Updated: Mar 12
As our southern-hemisphere growers are busy harvesting, in the northern-hemisphere, things are just warming up, and trees are waking up.
2021 season is about to kick off and we're happy to share this year's first AlmondBeat report, based on real-time data from over 10 million almond trees of our customers in Central Valley, California, from Tehama county to Kern county.
Two important questions that we'd like to address in the current report:
When trees came out of dormancy and how can we identify it
How to optimize irrigation at the start of the season
At Phytech, we like to refer these questions - to the trees and check what they are telling us.
AlmondBeat report #1 , here we go
A wake up call
Analyzing real-time data from over 10 million trees, our research team identified that trees came out of dormancy during March 1-2. This follows last year's trend when trees woke up earlier than usual on Feb 28th, compared to 2017-2019 seasons, where data showed that dormancy ended during 8-10 March.
Here is how the wake-up point for 2021 looks through Phytech interface:
And here's a clear "orange" that signaled the end of dormancy last year
When should irrigation start?
Identifying this point of time is an important milestone. At the start of the season, growers face some critical irrigation dilemmas that will affect their trees health and future productivity such as when they should start irrigating and how much water should be applied.
As California struggles with drought conditions, rising water prices and water monitoring regulations like the Sustainable Groundwater Management Act (SGMA) - these questions become ever more important.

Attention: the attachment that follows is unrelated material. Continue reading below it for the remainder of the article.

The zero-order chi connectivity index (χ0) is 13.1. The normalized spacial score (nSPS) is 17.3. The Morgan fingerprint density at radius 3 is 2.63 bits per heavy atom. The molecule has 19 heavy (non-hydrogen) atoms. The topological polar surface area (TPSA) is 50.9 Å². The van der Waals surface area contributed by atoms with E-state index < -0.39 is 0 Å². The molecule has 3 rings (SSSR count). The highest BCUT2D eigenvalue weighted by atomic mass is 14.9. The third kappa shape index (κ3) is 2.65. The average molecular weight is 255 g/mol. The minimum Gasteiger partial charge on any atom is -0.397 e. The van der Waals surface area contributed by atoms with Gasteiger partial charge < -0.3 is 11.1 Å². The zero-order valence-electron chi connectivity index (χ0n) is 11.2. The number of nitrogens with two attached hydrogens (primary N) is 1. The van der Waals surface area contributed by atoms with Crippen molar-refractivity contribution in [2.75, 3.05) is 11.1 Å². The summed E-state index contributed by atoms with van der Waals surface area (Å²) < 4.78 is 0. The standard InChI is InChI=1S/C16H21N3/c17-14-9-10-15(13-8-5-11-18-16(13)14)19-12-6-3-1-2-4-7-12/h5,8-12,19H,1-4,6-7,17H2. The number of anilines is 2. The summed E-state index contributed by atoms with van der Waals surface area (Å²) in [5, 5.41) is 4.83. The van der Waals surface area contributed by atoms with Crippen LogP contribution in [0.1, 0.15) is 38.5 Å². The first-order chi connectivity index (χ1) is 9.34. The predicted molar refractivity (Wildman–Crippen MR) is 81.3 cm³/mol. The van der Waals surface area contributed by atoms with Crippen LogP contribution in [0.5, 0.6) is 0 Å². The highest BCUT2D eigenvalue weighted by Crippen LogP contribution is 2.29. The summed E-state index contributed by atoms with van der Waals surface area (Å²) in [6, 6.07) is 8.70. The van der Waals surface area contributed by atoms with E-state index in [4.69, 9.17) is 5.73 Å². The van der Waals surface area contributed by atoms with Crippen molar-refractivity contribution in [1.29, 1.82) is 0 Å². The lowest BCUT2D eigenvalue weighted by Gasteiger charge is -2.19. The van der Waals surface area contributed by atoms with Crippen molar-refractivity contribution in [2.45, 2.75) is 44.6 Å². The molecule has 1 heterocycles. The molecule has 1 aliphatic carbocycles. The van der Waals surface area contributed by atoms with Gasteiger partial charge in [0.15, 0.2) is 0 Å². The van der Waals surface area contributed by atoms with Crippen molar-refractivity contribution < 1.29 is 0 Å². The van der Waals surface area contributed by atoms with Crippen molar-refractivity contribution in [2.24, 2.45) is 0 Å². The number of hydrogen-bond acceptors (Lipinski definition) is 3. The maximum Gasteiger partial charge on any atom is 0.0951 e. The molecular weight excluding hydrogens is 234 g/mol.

In the next couple of weeks, sugar production and water demand will gradually start to increase, indicated by a steady positive growth rate. With Phytech's sensors communicating trees' water-demand, MDS (Maximum Daily Shrinkage) and growth in real-time, identifying when the trees are waking up and should get some water - becomes a lot easier.
A daily shrinkage value around 100 or the season's first "yellow" plant-status are amongst those indicators that trees are coming out of dormancy. Irrigating too early in the season, when the tree can "suck" water from the soil's deeper layers (still relatively soaked from weeks of rain), is not just inefficient but might also affect the tree's development.
The cost of too much water
At this early stage of the season, the tree needs important nutrients that are available at the soil's upper part. Applying too much irrigation - too soon - might wash away those nutrients, and affect trees' development. Let the trees "drink" from the deeper part of the soil while continuing to "feed" on its nutrients. Irrigating before the tree is out of dormancy might result in precious water and nutrients being wasted.
Over-irrigation can also lead to diseases at the root-zone level caused by excess water. The opposite is also true: avoiding to irrigate when the temperatures are rising and trees are experiencing the season's first stress-days might harm root-zone formation.
A balancing act
So irrigation at this early stage of the season is a delicate balancing act. Although the deeper part of the soil may still enjoy moisture, on hot days, trees are prone to stress because some of the top soil is dry. Growers should apply short irrigation cycles to surgically deliver water to the upper part of the soil (0-1 feet). Long cycles, a common practice during the peak of the season, might wash nutrients too deep as well as create oversaturation in the deeper root zone.
By listening to their trees growers can save water and keep their trees' health and productivity. The root-zone gets just the right amount of water to overcome stress (without developing disease) in order to continue its formation, and nutrients are available for the tree, which has enough water to absorb them.
Dynamic, optimized irrigation